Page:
Leaving the straps connected all the time will totally negate the benefits of using coilovers; You will loose a lot of flex, and the suspension will be stopped from cycling normally at moderate speed which will be a rough ride at best, and damage parts at worst.

There are very few obstacles that will require the straps in my normal course of wheeling (mostly rock gardens), but its nice to have when you need it, and even nicer if they can be connected quickly. Places like Pritchett Canyon, where every obstacle is a steep ledge, can be scary in a 2-door on coilovers.
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post #9 of 23 Old 04-08-2011, 04:50 PM
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Are your current straps the right length to ad some more tabs at the edge of the axle that way you can hook them up both ways. The 4dr does have a small advantage to prevent the unloading but i watch my buddies CJ unload alot especially at truck haven

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post #10 of 23 Old 04-08-2011, 05:44 PM Thread Starter
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Quote:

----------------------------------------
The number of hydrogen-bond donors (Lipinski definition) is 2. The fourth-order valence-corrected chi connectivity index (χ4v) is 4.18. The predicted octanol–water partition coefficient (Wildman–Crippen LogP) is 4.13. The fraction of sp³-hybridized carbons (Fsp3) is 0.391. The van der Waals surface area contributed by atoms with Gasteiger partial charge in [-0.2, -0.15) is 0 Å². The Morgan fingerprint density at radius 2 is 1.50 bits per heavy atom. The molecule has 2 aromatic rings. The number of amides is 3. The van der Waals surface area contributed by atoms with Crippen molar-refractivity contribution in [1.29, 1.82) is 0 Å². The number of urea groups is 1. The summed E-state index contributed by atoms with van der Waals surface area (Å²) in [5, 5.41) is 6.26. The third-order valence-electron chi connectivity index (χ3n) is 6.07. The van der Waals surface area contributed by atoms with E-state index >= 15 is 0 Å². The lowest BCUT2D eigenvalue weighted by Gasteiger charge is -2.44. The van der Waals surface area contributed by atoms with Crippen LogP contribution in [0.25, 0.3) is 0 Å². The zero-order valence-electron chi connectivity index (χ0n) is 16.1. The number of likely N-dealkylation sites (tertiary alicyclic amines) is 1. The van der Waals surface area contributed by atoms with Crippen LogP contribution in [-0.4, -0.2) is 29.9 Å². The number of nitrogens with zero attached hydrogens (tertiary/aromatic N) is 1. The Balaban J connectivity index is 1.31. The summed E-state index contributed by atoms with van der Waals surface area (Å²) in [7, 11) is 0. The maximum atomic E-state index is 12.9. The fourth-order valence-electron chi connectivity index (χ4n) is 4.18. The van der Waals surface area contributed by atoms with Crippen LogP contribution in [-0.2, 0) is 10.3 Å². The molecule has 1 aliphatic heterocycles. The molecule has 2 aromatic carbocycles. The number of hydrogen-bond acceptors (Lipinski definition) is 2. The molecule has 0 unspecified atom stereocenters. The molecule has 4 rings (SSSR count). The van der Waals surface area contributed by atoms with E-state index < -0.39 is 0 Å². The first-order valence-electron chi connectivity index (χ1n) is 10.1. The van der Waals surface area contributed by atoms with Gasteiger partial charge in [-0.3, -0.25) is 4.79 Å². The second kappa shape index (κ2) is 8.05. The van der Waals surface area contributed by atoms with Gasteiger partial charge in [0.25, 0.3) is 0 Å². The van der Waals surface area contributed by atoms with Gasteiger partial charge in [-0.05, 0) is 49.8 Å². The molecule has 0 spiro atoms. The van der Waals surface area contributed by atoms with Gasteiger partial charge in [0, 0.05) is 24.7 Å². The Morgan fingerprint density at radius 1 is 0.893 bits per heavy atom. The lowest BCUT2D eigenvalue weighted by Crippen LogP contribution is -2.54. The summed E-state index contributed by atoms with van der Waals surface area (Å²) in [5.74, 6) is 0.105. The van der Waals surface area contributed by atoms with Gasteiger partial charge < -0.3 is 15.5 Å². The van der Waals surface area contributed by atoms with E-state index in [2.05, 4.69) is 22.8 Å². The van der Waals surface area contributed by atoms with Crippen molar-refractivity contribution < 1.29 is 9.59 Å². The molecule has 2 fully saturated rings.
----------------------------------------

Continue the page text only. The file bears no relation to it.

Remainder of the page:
Originally Posted by Dr.Dirty View Post
Are your current straps the right length to ad some more tabs at the edge of the axle that way you can hook them up both ways. The 4dr does have a small advantage to prevent the unloading but i watch my buddies CJ unload alot especially at truck haven
OK, I smell what your cooking. Thats not a bad idea; setting the straps up so they can be used both ways.
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post #11 of 23 Old 04-08-2011, 05:58 PM Thread Starter
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You are a genius Dirty!

If I mounted a tab 1" above the axle tube (on my RJ60) directly under the frame, the strap would have 7.25" of drop. Since my front coilovers have 7.5-8" of down-travel, the straps would work both ways. Good thinkin

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Also, you could just keep your axle end straps the desired length, and if they are too long for a center mounted suck down, you can just put a twist or two in the straps to shorten the lenght.

Last edited by desert dog; 04-08-2011 at 06:04 PM.
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post #12 of 23 Old 04-08-2011, 06:01 PM